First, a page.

Borussia Dortmund take on Bundesliga rivals Bayern Munich at Wembley as the two team's battle out an all-German UEFA Champions League final.
Dortmund's campaign has seen them become one of Europe's most fashionable clubs having dispatched the likes of Manchester City and Real Madrid on their route to the final.
They last lifted the trophy in 1997 and will be hoping to extend Bayern's miserable run of final defeats by reclaiming it on Saturday. Here, Sky Sports takes a look at Dortmund.
Borussia Dortmund's charismatic manager, Jurgen Klopp, has become one of the iconic figures of this season's UEFA Champions League. On the back of leading his side to the Bundesliga title last year, Klopp's refreshing approach to football has left numerous English fans wishing that their club was more like Dortmund. His press conferences are usually value for money as they rarely fail to raise a smile. His mannerisms whilst on the side of the pitch often suggest he belongs amongst the supporters in the stands rather than in the dugout. Having nurtured Dortmund's young squad into one of world football's best teams on a relatively tight budget, he has become one of the most highly-rated managers around. At 45, Klopp is fairly young in managerial terms and his exploits in this year's tournament suggest that his best years could still be ahead of him.
The story so far
Despite being drawn in the 'group of death', Dortmund sailed through to the knockout stages unbeaten, winning their home games against Ajax, Real Madrid and Manchester City, while drawing all of the three return games. They then met Ukrainian side Shakhtar Donetsk and after a tricky 2-2 draw in the first leg, they eased to a 3-0 win in Germany as they secured a place in the quarter-finals where Malaga awaited. Dortmund had the advantage after a 0-0 draw in Spain but they needed to produce a late comeback to seal a 3-2 win in one of the competition's most dramatic games. Real Madrid stood between Dortmund and a place in the final but a masterclass from Klopp's side saw them run out 4-1 winners with Robert Lewandowski netting all four. Madrid threatened a comeback in the second leg but a 2-0 defeat at the Bernabeu still sent Dortmund to Wembley.
|Champions League 12/13||Borussia Dortmund|
|Ave Goals per game||1.92|
|Shots (excl blocked shots)||142|
|% Shots on Target||56%|
|% Goals to Shots||16%|
|Overall Pass Completion %||79%|
|Duels won %||50%|
|Cross Completion %||24%|
|Ave goals conceded per game||1.00|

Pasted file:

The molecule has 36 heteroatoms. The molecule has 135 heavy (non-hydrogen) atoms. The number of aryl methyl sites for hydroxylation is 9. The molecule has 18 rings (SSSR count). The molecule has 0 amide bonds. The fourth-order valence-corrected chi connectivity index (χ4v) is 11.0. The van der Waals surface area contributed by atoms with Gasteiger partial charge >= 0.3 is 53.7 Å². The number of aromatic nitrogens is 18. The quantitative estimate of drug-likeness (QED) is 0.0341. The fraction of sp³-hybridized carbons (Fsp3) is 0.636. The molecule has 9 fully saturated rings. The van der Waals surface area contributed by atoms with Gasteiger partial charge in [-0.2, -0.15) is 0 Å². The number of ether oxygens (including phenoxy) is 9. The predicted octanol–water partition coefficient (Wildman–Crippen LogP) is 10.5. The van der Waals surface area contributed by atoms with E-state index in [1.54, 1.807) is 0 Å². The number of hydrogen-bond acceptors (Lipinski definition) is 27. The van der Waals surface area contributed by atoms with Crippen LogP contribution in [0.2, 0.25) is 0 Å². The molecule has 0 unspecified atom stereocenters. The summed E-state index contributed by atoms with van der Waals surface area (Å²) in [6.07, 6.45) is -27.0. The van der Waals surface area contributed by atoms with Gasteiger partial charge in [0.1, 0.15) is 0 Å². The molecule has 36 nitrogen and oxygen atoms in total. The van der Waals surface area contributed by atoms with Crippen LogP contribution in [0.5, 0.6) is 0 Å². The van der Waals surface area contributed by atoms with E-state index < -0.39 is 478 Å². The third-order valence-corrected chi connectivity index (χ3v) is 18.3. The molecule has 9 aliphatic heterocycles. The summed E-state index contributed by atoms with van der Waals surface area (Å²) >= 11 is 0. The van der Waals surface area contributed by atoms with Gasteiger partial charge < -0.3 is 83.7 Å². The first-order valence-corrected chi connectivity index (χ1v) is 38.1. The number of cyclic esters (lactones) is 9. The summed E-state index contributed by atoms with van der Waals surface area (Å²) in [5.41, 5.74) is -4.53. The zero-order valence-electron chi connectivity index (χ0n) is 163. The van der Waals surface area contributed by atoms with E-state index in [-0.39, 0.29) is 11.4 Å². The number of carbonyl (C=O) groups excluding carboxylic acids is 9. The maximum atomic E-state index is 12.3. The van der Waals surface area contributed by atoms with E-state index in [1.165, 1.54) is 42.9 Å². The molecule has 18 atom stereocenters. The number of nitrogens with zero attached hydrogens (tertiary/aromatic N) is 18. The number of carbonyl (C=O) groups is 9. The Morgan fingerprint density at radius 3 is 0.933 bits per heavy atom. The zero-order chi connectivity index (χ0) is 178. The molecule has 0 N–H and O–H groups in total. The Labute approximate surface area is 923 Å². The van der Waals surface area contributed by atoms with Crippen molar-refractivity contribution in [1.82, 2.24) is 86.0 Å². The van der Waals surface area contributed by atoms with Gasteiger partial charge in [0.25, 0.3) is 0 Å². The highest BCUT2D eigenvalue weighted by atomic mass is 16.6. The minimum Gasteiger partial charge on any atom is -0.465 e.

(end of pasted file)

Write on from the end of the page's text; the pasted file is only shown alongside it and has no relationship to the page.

|Tackles Won %||75%|
|Blocks, Clearances & Interceptions||797|
Story of success
Borussia Dortmund had been almost bankrupt in 2004. In the old era of the likes of Dr. Gerd Niebaum and Michael Meier, the club bought massive players for extraordinary money to end up at the final discretion of its financers. In the new era of Hans-Joachim Watzke and Michael Zorc, the club took its time and tested some managers like Bert van Marwijk to then identify Jurgen Klopp as their man in 2009. At that time, Klopp had been manager for seven years at Mainz and was known all over the country for his enthusiastic way of managing a tiny club under rather discrete financial surroundings. At Dortmund, Klopp proved his management style also works greatly in a larger football environment. The coincidence of Klopp's contagious football enthusiasm and the general skill level of his Dortmund squads formed an exciting mixture of flair and sustainable results.
What they say
"We are a club, not a company, but it depends on which kind of story the neutral fan wants to hear. If he respects the story of Bayern, and how much they have won since the 1970s, he can support them. But if he wants the new story, the special story, it must be Dortmund. I think, in this moment in the football world, you have to be on our side."
"If you are talking about the Champions League, of course it is our dream. To play in the Champions League and to reach the final is the dream of not just me but that of all children born with the desire to play football."
"For us, the players and the whole club, it is a great event. Not many of us have had the chance to play in a final like this. This is the culmination of our good season in the Champions League, and every one of us is waiting impatiently for the final."
Three key men
The 24-year old German defender has been a commanding presence at the back throughout Dortmund's Champions League campaign. He is comfortable with the ball at his feet and his ability to read the game has led to clubs all over Europe clamouring for his signature.
Another young German international, Gundogan has been the unsung hero of Dortmund's campaign. While the credit has often gone to the attack-minded players, the 22-year old has won key battles against some of the best midfielders in the world, breaking up play with his no-nonsense approach.
The goalscoring ability of striker Lewandowski is one of Dortmund's biggest assets. His four goals in the demolition of Real Madrid showed that he has all the attributes of a world-class striker who is equally as capable with the ball at his feet as he is with it in the air.
Who will win the 2013 Champions League final?